The scene is all too familiar: a crinkly bag handed to us at our doorstep or a restaurant, the bag’s THANK YOUs stretched pink as it struggles to contain the tower of squeaky Styrofoam containers stashing steaming takeout. Nestled somewhere in the bag are thick, plastic utensils each sealed in their own clear baggies, sitting alongside an accouterment of condiment packets.
The need for sanitary measures during the COVID-19 pandemic has expanded the role of single-use plastics in our daily lives. And it’s not just takeout. The offenders—plastic straws, sandwich bags, wet wipes—are so ubiquitous that they seem virtually harmless. But this is hardly the case.
The United States already produces more plastic waste than any other country, much of which ends up choking marine animals or releasing noxious, cancer-causing fumes to underserved communities because of disposal processes. The production itself releases millions of tons of greenhouse gases released into the air. How much more environmental damage needs to occur before we’re willing to sacrifice some of our convenience?
The West Hollywood City Council took a stand on October 4th, beginning the process of drafting an amendment to the city’s municipal code that will “prohibit food and beverage providers to serve their meals in or with plastic products”, Brynn Mechem of the Beverly Press reports.
The logic behind plastic bans is simple: the less people are able to use single-use plastics, the less companies will be incentivized to produce them, ultimately lowering the amount of plastic use and waste. However, misinformation around the effect of these bans continues to draw opponents, who worry that bans of plastic bags or containers cause a spike in alternative plastic vessels, such as pet waste bags and garbage bags. Though a study found that trash bag sales ticked up following California’s statewide plastic bag ban in 2016, total plastic usage was still a net negative; consumers used approximately 70 percent less plastic overall. Californians Against Waste, a nonprofit environmental organization, reported a 72% decrease in the state’s plastic bag litter in rivers, beaches, and landscapes a year following the ban—a huge success for California.
Another concern of those who oppose sweeping single-use plastic bans, such as the one recently entered into the draft by the West Hollywood City Council, is the difficulty small businesses may have to adapt to these new plastic use laws. For this, West Hollywood Mayor Pro Tempore Sepi Shyne proposes that the ordinance can “include a tiered implementation to allow businesses time to work through their inventory and find new suppliers.”
“The ban can start with plastic forks and straws, for example”, she says. “Within 12 months, [the ban] can include plastic cups and lids”. Additionally, a study by the University of California Los Angeles Luskin Center found that transitioning to plastic alternatives holds relatively small threats to businesses and the economy, and that food vendors may benefit from adopting reusable items by appealing to younger audiences who largely support “greener” lifestyles. To that end, communication between West Hollywood business and government is key to facilitating the much-needed transition from plastics to reusables.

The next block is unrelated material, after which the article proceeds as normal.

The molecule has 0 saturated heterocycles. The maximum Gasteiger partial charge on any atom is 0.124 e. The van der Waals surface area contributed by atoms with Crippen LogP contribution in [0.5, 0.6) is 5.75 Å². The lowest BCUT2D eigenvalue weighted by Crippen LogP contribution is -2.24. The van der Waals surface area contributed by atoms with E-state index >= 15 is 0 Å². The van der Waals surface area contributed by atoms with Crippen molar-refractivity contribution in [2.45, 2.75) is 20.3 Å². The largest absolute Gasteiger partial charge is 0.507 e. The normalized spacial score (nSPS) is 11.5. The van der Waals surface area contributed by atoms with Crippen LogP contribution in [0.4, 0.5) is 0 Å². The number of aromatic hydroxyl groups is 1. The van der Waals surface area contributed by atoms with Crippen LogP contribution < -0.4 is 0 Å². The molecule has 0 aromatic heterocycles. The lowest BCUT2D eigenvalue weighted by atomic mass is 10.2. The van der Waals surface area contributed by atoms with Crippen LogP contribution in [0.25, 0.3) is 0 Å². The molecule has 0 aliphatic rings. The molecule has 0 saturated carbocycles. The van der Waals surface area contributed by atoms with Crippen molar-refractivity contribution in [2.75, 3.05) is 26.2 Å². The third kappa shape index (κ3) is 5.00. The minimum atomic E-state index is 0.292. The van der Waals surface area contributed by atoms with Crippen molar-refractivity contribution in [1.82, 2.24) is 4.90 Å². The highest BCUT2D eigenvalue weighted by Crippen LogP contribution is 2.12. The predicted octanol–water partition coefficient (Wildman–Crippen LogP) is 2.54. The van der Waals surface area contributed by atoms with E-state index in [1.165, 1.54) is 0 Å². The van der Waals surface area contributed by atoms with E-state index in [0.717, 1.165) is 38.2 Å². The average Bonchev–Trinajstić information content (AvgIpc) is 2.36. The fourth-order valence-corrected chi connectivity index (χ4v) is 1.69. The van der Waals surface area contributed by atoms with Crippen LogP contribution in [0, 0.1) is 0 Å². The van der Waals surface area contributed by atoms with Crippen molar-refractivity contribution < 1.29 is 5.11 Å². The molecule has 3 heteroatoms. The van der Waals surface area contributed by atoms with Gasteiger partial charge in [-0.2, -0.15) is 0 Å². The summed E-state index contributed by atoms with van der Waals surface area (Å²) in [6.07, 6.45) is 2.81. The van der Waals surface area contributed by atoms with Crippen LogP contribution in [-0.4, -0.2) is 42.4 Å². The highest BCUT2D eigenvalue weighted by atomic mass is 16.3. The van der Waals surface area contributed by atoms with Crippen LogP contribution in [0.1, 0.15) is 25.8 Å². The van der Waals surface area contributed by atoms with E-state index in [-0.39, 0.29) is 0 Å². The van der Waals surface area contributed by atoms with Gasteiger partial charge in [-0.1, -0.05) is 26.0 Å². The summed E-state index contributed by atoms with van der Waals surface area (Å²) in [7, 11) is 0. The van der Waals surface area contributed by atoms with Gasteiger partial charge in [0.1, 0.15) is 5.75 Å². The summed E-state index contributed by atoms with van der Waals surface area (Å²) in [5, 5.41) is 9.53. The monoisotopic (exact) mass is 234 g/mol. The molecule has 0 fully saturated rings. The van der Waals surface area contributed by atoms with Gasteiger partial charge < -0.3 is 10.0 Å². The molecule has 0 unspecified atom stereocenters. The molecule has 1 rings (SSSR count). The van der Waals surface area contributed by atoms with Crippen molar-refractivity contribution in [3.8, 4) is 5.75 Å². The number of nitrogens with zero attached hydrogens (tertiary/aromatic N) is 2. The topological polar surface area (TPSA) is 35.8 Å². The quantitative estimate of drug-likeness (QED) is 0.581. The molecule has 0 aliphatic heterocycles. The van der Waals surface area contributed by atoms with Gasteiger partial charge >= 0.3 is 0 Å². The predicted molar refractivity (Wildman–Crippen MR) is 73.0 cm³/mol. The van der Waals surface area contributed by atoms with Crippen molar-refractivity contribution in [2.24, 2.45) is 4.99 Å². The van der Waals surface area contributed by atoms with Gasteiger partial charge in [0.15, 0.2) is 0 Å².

Still, it’s important to remember that, despite the effectiveness of plastic bans, they are far from the end goal. The plastic crisis is perpetuated by major corporations (i.e. Coca-Cola, who, in 2018, produced a terrifying three million tons of plastic packaging). But consumer attitudes dictate business practices, and the stir over plastic packaging in the past decade has pushed companies to take initiative. Starbucks abandoned its signature green straws for sippy cup lids in 2020, and Disney has resolved to reduce more than 175 million straws and 13 million plastic stirrers annually. Though the direct impact of abandoning plastic straws or bags may seem marginal, the adaptation of big corporations to fit consumer interests is reflective of the power individual action can have to influence larger, systemic change.
Individual action against climate change, whether brought on by personal choice or governmental legislation, is far from being useless. The cultural change in how we approach our plastic consumption patterns and attitudes towards the environment is critically important. That values shift accompanies a social learning process that forms the basis of more meaningful, collective action. In other words, people need to care about why abandoning plastics is crucial in tandem with single-use plastic bans.
Canada is set, this year, to ban single-use stirring sticks, cutlery, food ware, and six-pack rings in addition to bags and straws, and Kenya is furthering its transition to reusables with a country-wide plastic bottle and bag bans. With these international moves towards sustainability, the possibility of a plastic-less future seems to be more attainable than ever.
There is no one solution to climate change, and plastic use is only part of the problem. But tossing blame between the various causes—fossil fuels, fast fashion, plastic straws—is only a tennis match of climate denialism. Indeed, the passage of the West Hollywood City Council’s single-use plastic foodware ban would be a much-needed step towards true, meaningful action that will guide individuals and businesses to re-evaluate their environmental behaviors for the benefit of our planet.
The Angeles Chapter of the Sierra Club welcomes your participation in its century of involvement in the enjoyment and protection of our planet's environment. The Angeles Chapter spans Los Angeles and Orange Counties in Southern California, with an extensive program of hikes/hiking, national and international travel, local conservation campaigns, political action, and programs for people of all ages.